Cook County judges have helped the wealthy, well-known and well-connected to keep their family matters hidden while using the public's courts, according to a Tribune investigation. (Posted: April 27, 2013)

A 1987 state law allows lawsuits to be filed under a pseudonym or fictitious name if a judge finds “good cause.” The Illinois Supreme Court has yet to define “good cause,” a spokesman said.

A state appellate court in 1996 observed that federal courts allowed people to proceed anonymously in exceptional cases involving matters such as abortion, sexual orientation and mental illness or where there had been a threat of “real danger or physical harm.” The courts said embarrassment and financial harm were not good enough reasons to shield an individual's identity.

Fritchey told the judge that he and his wife should be allowed to use fictitious names in the divorce case because it could harm their family if their identities became public.

“If the identity of J.F. was exposed in connection with the allegations, it may cause a media frenzy which would be detrimental to the family relationship as well as the family finances,” argued Fritchey, who also is a lawyer.

Bellows granted Fritchey's request.

A year later, in April 2011, reporters learned a bank was seeking to foreclose on the couple's Lincoln Park home and that the couple owed more than $24,000 in unpaid property taxes and penalties. Fritchey said at the time that his financial troubles stemmed from his divorce.

What the politician didn't say was that if the public wanted to know about his divorce, it couldn't find the case by looking it up under his name.

Fritchey, who boasts on his website that he has pushed for openness in government, said in an interview last week that his divorce was widely known in political circles and reporters eventually found out about it. Fritchey said the judge did not grant him any favors.

“A legal determination was made,” he said. “It's an unfair characterization to say I had special treatment.”

Karen Banks said she did not object to using their initials. “He's an elected official, and we have a kid and I figured, OK, I don't have a problem with it,” she said.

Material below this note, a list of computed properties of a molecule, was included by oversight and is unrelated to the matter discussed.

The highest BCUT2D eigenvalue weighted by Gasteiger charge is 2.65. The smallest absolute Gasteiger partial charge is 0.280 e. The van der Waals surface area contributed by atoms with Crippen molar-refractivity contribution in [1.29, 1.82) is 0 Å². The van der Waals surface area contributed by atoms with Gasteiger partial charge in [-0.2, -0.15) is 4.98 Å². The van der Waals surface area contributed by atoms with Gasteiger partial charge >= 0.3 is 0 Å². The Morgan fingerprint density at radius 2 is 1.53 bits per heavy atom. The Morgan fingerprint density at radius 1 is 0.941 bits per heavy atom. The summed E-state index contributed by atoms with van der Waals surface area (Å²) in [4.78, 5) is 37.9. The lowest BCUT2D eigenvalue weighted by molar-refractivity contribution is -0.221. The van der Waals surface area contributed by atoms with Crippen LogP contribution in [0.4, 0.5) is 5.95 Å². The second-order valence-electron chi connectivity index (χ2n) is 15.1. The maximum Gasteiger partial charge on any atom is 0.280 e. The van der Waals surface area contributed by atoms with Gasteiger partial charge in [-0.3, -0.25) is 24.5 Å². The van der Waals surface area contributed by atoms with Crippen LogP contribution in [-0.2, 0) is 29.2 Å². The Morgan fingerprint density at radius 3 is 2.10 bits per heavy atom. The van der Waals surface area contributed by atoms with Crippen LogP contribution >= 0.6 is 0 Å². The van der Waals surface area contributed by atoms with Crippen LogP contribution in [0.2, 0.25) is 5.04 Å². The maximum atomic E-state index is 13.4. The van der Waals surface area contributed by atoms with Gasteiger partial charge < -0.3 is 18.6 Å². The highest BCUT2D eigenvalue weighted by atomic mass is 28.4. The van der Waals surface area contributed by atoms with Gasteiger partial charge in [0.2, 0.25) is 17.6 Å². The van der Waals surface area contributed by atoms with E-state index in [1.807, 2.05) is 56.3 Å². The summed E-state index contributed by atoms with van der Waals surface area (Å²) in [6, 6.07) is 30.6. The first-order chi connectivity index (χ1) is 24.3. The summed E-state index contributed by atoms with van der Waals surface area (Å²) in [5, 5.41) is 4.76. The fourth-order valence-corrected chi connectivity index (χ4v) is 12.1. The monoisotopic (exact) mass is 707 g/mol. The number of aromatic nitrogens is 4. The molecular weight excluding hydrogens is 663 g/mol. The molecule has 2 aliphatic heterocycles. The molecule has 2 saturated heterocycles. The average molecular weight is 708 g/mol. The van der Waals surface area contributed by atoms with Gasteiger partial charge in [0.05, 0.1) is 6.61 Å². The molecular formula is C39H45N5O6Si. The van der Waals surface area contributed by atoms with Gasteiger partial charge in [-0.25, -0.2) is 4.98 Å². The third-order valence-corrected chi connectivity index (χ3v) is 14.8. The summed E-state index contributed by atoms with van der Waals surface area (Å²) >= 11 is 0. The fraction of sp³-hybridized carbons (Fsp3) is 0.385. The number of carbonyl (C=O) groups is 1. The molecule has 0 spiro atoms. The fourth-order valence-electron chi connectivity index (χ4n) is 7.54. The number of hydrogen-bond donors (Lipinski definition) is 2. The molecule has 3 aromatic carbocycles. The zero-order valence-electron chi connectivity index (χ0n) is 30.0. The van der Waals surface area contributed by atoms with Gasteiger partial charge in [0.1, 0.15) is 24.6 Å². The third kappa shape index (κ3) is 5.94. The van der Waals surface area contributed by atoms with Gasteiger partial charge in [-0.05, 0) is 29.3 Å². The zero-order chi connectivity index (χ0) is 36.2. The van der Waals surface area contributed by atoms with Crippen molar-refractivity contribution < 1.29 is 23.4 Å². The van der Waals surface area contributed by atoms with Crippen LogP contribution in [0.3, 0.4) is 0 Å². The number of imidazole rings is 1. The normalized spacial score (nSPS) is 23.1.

Bellows, who has been a judge since 1986, also has hidden the divorces of a former high-level government employee, a fellow judge and Ald. Ricardo Munoz.

After Munoz's wife filed for divorce in September 2009, Bellows impounded the file and ordered it kept from public view.

Munoz, who champions himself as a reformer politician, has represented the 22nd Ward since 1993, when then-Mayor Richard Daley appointed him. While running for re-election in August 2010, Munoz disclosed to reporters that he had been an alcoholic, had entered rehab and was now sober. He did not mention his marital problems.

Munoz told the Tribune last week that he requested the sealing of the file because “it dealt with some very embarrassing drinking issues.” Munoz said he and his wife have reconciled.

“I'm a public figure and the court has rules, and I played by those rules,” Munoz said. “I didn't ask for any special treatment. … I chose to keep it private.”

Bellows also gave the highest level of secrecy to the 2006 divorce of Cook County workers Lance Lewis and Donna Dunnings. Their case was sealed in 2007, a month after Cook County commissioners approved Dunnings as the county's chief financial officer under her cousin, then-Board President Todd Stroger. Dunnings resigned about two years later amid controversy over the hiring of a steakhouse busboy with a criminal record.

Dunnings now works for the Cook County assessor's office as a financial research analyst. Neither she nor Lewis returned messages. Bellows declined to comment.

The well-connected were not the only ones to have their family squabbles hidden from the public. The well-off also benefited.

Billionaire H. Fisk Johnson, CEO of cleaning products giant S.C. Johnson & Son Inc., asked in 2003 that his divorce from Susan Lochhead proceed under their initials, H.J. and S.L.

Johnson, whose wealth Forbes this year estimated at $2.8 billion, told Judge Nancy Katz he had a vast estate and feared for the safety of his child. Katz agreed, and Johnson's divorce proceeded quietly for years.